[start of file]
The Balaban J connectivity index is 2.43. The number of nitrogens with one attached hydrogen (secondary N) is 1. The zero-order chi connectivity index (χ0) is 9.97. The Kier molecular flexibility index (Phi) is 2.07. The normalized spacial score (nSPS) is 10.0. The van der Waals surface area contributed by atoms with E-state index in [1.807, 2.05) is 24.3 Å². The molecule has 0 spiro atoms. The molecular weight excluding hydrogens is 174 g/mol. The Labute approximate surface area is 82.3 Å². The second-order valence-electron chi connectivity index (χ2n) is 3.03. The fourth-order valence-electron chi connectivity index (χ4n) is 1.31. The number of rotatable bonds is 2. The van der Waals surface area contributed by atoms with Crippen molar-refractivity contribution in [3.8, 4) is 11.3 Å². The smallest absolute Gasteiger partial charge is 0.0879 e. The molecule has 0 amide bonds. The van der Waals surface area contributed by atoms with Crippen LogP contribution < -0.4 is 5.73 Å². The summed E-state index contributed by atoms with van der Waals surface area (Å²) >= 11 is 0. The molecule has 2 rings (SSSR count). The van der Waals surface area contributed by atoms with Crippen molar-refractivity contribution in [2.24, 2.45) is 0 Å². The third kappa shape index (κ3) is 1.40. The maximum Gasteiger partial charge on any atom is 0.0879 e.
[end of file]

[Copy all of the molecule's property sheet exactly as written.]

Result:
The Balaban J connectivity index is 2.43. The number of nitrogens with one attached hydrogen (secondary N) is 1. The zero-order chi connectivity index (χ0) is 9.97. The Kier molecular flexibility index (Phi) is 2.07. The normalized spacial score (nSPS) is 10.0. The van der Waals surface area contributed by atoms with E-state index in [1.807, 2.05) is 24.3 Å². The molecule has 0 spiro atoms. The molecular weight excluding hydrogens is 174 g/mol. The Labute approximate surface area is 82.3 Å². The second-order valence-electron chi connectivity index (χ2n) is 3.03. The fourth-order valence-electron chi connectivity index (χ4n) is 1.31. The number of rotatable bonds is 2. The van der Waals surface area contributed by atoms with Crippen molar-refractivity contribution in [3.8, 4) is 11.3 Å². The smallest absolute Gasteiger partial charge is 0.0879 e. The molecule has 0 amide bonds. The van der Waals surface area contributed by atoms with Crippen LogP contribution < -0.4 is 5.73 Å². The summed E-state index contributed by atoms with van der Waals surface area (Å²) >= 11 is 0. The molecule has 2 rings (SSSR count). The van der Waals surface area contributed by atoms with Crippen molar-refractivity contribution in [2.24, 2.45) is 0 Å². The third kappa shape index (κ3) is 1.40. The maximum Gasteiger partial charge on any atom is 0.0879 e.